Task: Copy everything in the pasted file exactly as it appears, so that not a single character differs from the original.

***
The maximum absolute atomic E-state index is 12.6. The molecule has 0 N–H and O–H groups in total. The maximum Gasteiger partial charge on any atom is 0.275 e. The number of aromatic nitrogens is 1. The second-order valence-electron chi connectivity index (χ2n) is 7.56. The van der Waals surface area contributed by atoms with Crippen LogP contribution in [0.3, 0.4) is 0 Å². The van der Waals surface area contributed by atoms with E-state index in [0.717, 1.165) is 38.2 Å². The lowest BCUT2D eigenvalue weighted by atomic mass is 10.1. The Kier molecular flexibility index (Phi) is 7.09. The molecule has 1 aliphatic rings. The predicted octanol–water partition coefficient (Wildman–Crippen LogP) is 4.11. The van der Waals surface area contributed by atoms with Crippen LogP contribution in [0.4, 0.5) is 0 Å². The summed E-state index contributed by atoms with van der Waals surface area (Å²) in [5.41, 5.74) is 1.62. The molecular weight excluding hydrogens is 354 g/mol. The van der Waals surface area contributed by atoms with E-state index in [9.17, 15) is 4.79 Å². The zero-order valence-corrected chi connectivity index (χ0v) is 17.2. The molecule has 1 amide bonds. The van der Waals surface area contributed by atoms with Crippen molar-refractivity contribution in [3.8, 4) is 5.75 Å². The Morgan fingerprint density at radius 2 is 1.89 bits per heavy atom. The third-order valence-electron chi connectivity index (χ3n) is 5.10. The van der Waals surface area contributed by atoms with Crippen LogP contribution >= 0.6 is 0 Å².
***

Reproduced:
The maximum absolute atomic E-state index is 12.6. The molecule has 0 N–H and O–H groups in total. The maximum Gasteiger partial charge on any atom is 0.275 e. The number of aromatic nitrogens is 1. The second-order valence-electron chi connectivity index (χ2n) is 7.56. The van der Waals surface area contributed by atoms with Crippen LogP contribution in [0.3, 0.4) is 0 Å². The van der Waals surface area contributed by atoms with E-state index in [0.717, 1.165) is 38.2 Å². The lowest BCUT2D eigenvalue weighted by atomic mass is 10.1. The Kier molecular flexibility index (Phi) is 7.09. The molecule has 1 aliphatic rings. The predicted octanol–water partition coefficient (Wildman–Crippen LogP) is 4.11. The van der Waals surface area contributed by atoms with Crippen LogP contribution in [0.4, 0.5) is 0 Å². The summed E-state index contributed by atoms with van der Waals surface area (Å²) in [5.41, 5.74) is 1.62. The molecular weight excluding hydrogens is 354 g/mol. The van der Waals surface area contributed by atoms with E-state index in [9.17, 15) is 4.79 Å². The zero-order valence-corrected chi connectivity index (χ0v) is 17.2. The molecule has 1 amide bonds. The van der Waals surface area contributed by atoms with Crippen molar-refractivity contribution in [3.8, 4) is 5.75 Å². The Morgan fingerprint density at radius 2 is 1.89 bits per heavy atom. The third-order valence-electron chi connectivity index (χ3n) is 5.10. The van der Waals surface area contributed by atoms with Crippen LogP contribution >= 0.6 is 0 Å².